Flax & Kale owns this category.
Starting from the impressive spread of the place as you approach it from the street – “Flax & Kale” – on every awning. To the fridges stocked to the maximum with a huge selection of fresh pressed juices. Moving on to the hostess with the ear piece – walkie-talkie on one hip and phone on the other. She will take you through the huge restaurant, plant filled and with plant motifs on the upholstery. Every one you pass will be wearing the same “Flax & Kale” t-shirt- they will make eye contact and smile (because they have received training to do so).
Then you get handed a large menu. With a key of ingredients: gluten, dairy, peanuts, sesame, soya – each plate listing has a key and you can run your finger down the chart and locate your nutritional Achilles heel (real or imagined). A restaurant that splits it’s offerings between 80% plant-based and 20% oily fish (hence flexitarian and not vegetarian) Flax & Kale are “passionate about feeding you better thus you can be happier and live longer with an optimal health.”
On the cringe inducing side as far as mission statements go but the idea behind it is sound. We should be eating more vegetables, grains and pulses rather than relying on animal protein because of health concerns, animal welfare and oh-you-know-the-planet. Flax & Kale is the hippest iteration of that realisation all the whilst profiting from the super food obsession of so many well to do people to help age slower and live longer. Expect acai bowls in abundance. Fruit salads with the fruits fanned out to look good in that from above picture with the hashtag: mybreakfastatflaxandkale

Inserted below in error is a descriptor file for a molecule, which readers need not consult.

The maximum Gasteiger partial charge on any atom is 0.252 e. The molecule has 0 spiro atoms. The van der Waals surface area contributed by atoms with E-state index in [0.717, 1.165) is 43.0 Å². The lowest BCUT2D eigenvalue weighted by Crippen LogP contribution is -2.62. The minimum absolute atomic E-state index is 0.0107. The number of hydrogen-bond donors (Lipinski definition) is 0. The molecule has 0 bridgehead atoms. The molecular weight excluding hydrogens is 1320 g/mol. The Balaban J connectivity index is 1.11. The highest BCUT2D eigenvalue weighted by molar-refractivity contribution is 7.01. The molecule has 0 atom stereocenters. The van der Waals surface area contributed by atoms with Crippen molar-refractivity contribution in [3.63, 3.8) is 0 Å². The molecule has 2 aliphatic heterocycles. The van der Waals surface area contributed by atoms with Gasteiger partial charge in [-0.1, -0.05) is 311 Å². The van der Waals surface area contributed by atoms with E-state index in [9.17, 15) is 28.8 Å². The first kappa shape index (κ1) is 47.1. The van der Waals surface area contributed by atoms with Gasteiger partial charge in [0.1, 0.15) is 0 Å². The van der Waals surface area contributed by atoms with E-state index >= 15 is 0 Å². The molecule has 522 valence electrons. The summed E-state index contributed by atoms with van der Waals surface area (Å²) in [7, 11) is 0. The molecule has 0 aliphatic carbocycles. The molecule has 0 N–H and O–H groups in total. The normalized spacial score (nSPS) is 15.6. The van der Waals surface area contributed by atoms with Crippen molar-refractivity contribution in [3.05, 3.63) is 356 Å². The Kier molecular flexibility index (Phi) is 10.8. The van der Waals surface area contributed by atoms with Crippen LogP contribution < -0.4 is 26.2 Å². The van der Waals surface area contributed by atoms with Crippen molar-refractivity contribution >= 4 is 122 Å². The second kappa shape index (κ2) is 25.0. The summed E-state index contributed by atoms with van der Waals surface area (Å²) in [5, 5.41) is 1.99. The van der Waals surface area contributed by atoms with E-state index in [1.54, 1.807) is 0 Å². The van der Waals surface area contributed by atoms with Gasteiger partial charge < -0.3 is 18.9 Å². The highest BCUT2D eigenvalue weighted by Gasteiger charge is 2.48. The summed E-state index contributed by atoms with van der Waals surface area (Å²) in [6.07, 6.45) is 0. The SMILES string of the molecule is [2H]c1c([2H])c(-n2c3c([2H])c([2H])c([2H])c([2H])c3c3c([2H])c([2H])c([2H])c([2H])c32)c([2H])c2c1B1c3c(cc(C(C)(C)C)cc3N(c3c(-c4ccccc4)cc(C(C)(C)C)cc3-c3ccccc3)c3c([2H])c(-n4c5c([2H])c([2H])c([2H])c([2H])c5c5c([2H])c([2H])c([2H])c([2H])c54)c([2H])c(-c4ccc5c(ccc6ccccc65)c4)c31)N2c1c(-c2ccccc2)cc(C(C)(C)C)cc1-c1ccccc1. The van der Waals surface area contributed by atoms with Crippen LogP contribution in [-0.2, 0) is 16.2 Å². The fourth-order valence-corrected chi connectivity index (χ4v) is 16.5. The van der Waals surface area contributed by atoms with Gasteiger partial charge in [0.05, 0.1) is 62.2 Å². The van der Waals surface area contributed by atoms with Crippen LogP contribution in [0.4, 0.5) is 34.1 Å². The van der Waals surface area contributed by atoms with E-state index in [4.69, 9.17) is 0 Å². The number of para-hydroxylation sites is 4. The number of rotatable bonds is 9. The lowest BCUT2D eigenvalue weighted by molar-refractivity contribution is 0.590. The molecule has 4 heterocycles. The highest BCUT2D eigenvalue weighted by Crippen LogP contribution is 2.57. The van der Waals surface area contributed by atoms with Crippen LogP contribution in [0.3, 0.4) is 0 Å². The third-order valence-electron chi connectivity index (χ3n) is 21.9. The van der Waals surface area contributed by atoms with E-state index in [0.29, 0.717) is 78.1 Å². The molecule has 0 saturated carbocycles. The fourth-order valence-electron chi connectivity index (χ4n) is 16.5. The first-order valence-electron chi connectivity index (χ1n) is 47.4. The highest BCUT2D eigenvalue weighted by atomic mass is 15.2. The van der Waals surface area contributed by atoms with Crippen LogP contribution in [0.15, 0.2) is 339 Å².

The cheese in my whole wheat poppy-seed bagel is vegan, the dry patty between the lettuce and tomato is seitan. Happily the coffee in my con leche is from one of my favourite roasters – Magnifico. The milk is – well it’s just milk, although I could have opted for a house made nut milk. (By the way, commercially made nut milks are garbage, less than 3% nuts and with thickening agents that are terrible for you).
It’s an enjoyable place to take a meal where I would pay an entry fee just to watch the people. It does, at points, risk stumbling down the smug-healthy ravine into Goopness but as I see no oxygen tanks yet – I think Flax & Kale can make a positive wave in a country that ranks 5th in the world for meat consumption (after the US & Australia).
Flax & Kale
C/ Tallers 74B